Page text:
Sx=CxΔλmΔλSN01.
The ratio of the fitted Lorentzian amplitude A and the standard deviation σe of the differences between the measurement data and the fitted function determine the signal-to-noise ratio SN0 = A/σe. The coefficients for calculating the uncertainties SA, Sλ0 and SΔλ are CA=A4/π, Cλ0=Δλ32/π and CΔλ=Δλ8/π as given by [19]. The error for the Q-factor is calculated via error propagation and is plotted where applicable. A larger source of uncertainty stems from the fabrication accuracy which depends on the amount of exposure as well as aliasing errors and EBL resolution. Furthermore, fabrication defects and lift-off of some antennas or parts thereof also cause uncertainty in Δλ and λ0 as well as A. The effect of these uncertainties is reduced by the use of antenna arrays as opposed to single antennas. This, however, broadens the LSPR spectrum which increases the FWHM Δλ and thus effectively lowers the Q-factor.

3. Experiment and discussion

As the relationship between the antenna’s arm length L and λ0 is of interest when designing antennas for specific applications and the antenna’s performance is most easily shown by its Q-factor, we measure the spectra of all antenna arrays on the fabricated samples and extract λ0 as well as Δλ for the following analysis.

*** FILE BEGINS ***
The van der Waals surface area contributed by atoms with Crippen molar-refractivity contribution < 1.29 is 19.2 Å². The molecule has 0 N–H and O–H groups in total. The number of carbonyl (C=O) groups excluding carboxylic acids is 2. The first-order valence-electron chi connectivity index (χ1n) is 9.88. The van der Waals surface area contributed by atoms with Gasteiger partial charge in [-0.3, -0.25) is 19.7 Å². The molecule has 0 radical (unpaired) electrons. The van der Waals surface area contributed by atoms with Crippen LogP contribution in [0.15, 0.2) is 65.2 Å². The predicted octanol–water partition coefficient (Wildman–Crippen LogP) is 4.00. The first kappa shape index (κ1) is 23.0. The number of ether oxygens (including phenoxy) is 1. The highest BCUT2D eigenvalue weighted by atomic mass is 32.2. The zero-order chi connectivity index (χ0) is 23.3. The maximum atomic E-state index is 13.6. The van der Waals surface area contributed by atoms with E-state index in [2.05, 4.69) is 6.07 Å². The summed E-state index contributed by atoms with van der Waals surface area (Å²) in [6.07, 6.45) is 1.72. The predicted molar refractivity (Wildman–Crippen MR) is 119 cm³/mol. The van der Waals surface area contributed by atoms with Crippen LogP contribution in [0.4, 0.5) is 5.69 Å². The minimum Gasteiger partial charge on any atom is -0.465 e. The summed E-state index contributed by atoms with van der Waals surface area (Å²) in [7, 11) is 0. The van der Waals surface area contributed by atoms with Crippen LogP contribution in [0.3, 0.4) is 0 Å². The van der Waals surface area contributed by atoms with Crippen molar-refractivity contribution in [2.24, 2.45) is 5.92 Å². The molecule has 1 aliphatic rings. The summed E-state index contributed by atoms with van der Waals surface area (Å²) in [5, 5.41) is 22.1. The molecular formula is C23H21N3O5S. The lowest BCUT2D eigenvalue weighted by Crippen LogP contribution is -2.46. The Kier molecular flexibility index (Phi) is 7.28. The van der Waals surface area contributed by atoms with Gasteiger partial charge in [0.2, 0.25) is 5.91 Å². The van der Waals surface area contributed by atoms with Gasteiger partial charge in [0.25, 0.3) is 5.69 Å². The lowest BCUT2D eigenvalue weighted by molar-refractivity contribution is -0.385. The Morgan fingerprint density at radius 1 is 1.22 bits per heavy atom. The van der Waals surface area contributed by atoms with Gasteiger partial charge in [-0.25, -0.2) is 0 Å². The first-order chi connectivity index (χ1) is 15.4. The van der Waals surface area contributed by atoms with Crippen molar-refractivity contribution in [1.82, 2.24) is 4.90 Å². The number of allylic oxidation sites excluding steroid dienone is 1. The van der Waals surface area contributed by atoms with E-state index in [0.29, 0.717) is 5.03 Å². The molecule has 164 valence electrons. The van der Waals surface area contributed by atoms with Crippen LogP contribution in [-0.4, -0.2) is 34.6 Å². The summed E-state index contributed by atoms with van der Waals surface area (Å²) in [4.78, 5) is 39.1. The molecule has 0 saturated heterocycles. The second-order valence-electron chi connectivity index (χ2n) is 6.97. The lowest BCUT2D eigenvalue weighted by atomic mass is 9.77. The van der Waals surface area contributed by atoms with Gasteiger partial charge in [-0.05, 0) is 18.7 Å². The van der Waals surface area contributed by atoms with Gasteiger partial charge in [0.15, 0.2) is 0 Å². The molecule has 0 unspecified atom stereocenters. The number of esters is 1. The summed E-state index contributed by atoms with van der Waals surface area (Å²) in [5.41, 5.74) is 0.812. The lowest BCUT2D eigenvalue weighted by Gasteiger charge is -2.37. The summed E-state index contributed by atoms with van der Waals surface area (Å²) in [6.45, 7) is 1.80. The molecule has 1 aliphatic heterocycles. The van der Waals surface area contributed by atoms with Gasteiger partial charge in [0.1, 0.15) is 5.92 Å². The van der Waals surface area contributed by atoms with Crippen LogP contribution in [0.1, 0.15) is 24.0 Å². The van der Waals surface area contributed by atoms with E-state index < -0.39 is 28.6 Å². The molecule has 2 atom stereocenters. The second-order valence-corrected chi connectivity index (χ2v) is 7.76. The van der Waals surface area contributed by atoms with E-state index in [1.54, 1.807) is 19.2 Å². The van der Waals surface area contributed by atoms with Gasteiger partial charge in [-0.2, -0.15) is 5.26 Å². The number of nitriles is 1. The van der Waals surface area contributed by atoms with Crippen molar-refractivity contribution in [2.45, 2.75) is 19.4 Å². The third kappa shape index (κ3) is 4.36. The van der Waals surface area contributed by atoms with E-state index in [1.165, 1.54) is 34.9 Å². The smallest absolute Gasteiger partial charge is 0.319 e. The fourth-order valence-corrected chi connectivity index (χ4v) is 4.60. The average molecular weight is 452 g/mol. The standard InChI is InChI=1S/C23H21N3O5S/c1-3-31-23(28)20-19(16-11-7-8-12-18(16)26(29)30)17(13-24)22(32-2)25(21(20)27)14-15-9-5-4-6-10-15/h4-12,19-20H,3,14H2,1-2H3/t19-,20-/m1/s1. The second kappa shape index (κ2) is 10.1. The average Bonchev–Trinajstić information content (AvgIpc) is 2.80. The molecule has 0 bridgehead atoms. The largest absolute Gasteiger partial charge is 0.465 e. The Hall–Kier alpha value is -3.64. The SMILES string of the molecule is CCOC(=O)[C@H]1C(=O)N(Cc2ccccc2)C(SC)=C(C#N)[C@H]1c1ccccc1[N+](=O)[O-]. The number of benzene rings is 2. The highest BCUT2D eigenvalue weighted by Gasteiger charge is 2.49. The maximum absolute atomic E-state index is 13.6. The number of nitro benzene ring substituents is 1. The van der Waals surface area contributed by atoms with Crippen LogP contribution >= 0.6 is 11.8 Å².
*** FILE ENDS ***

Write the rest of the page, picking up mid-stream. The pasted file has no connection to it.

The measured LSPR peak wavelength λ0 is plotted over the corresponding antenna arm length L to illustrate the scaling red-shift while the Q-factor Q = λ0λ is plotted over corresponding values of λ0 to gain a Q-factor spectrum. Figs. 3(c) and 3(d) show λ0 increasing with L and the Q-factor spectrum for Au on Ge, Au and Ag as well as Au fabricated on Ge after the Ge was stripped. The advantage of Ag over Au is as obvious as its shortcoming is: Ag antennas can be fabricated larger than Au antennas to achieve the same λ0. Unfortunately, Ag also falls far short of the expected Q-factors displayed in Fig. 1(d). This may be due to mask distortions during the Ge oxidation and dissolution process as well as further exposure to ambient oxygen during the post-metalization processing and handling steps. The Q-factor of Au is on average also a factor of two smaller than expected. This is due to fabrication tolerances as well as the surface roughness of the evaporated metal which gives a broadened single-antenna and antenna-array spectrum and thus a lower Q-factor [20].

 

Fig. 3 (a) and (c) show the change of the LSPR peak wavelength for increasing antenna arm lengths while (b) and (d) show the Q-factor for the corresponding LSPR peak wavelength. (a) and (b) illustrate the shift in LSPR properties when the Ge discharge layer surrounding the Au antennas is removed. The green curve (Au, Ge) represents Fig. 1(e) and the blue curve (Au) represents Fig. 1(g). (c) and (d) show the LSPR behavior for Au on an uninterrupted Ge layer (Au/Ge, fig. 1(f)) and the Au/Ge sample stripped of Ge. Also pure Ag and Au antennas are shown. The error bars in the LSPR over antenna length L curves represent the standard deviation of the measured LSPR peak wavelength over several antenna samples. The error bars in the Q-factor curves represent the fitting errors’ cumulative propagated contributions to the Q-factor.